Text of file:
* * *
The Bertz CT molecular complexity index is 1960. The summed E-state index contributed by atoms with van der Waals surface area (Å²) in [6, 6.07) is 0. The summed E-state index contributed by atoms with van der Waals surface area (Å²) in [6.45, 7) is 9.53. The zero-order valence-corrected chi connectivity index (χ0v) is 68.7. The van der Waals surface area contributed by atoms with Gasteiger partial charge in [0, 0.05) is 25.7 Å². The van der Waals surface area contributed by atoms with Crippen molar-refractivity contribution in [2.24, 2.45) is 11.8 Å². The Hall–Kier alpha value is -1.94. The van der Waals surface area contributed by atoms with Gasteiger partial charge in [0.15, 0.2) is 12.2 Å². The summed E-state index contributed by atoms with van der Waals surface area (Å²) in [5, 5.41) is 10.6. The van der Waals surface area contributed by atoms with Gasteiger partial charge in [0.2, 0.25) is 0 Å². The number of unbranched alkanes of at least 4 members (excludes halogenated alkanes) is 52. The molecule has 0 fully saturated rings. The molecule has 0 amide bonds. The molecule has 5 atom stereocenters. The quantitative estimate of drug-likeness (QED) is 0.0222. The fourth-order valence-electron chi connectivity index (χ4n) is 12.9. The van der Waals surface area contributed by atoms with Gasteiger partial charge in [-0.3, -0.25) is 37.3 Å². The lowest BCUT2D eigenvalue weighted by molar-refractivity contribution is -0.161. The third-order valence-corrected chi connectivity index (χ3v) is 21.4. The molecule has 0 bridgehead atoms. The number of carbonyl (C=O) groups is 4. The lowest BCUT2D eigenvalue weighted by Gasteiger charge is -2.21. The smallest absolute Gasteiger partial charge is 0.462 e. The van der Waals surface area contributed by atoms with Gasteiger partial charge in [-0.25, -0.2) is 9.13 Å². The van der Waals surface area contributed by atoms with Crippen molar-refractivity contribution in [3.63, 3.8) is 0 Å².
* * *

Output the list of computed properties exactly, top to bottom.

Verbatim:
The Bertz CT molecular complexity index is 1960. The summed E-state index contributed by atoms with van der Waals surface area (Å²) in [6, 6.07) is 0. The summed E-state index contributed by atoms with van der Waals surface area (Å²) in [6.45, 7) is 9.53. The zero-order valence-corrected chi connectivity index (χ0v) is 68.7. The van der Waals surface area contributed by atoms with Gasteiger partial charge in [0, 0.05) is 25.7 Å². The van der Waals surface area contributed by atoms with Crippen molar-refractivity contribution in [2.24, 2.45) is 11.8 Å². The Hall–Kier alpha value is -1.94. The van der Waals surface area contributed by atoms with Gasteiger partial charge in [0.15, 0.2) is 12.2 Å². The summed E-state index contributed by atoms with van der Waals surface area (Å²) in [5, 5.41) is 10.6. The van der Waals surface area contributed by atoms with Gasteiger partial charge in [0.2, 0.25) is 0 Å². The number of unbranched alkanes of at least 4 members (excludes halogenated alkanes) is 52. The molecule has 0 fully saturated rings. The molecule has 0 amide bonds. The molecule has 5 atom stereocenters. The quantitative estimate of drug-likeness (QED) is 0.0222. The fourth-order valence-electron chi connectivity index (χ4n) is 12.9. The van der Waals surface area contributed by atoms with Gasteiger partial charge in [-0.3, -0.25) is 37.3 Å². The lowest BCUT2D eigenvalue weighted by molar-refractivity contribution is -0.161. The third-order valence-corrected chi connectivity index (χ3v) is 21.4. The molecule has 0 bridgehead atoms. The number of carbonyl (C=O) groups is 4. The lowest BCUT2D eigenvalue weighted by Gasteiger charge is -2.21. The smallest absolute Gasteiger partial charge is 0.462 e. The van der Waals surface area contributed by atoms with Gasteiger partial charge in [-0.25, -0.2) is 9.13 Å². The van der Waals surface area contributed by atoms with Crippen molar-refractivity contribution in [3.63, 3.8) is 0 Å².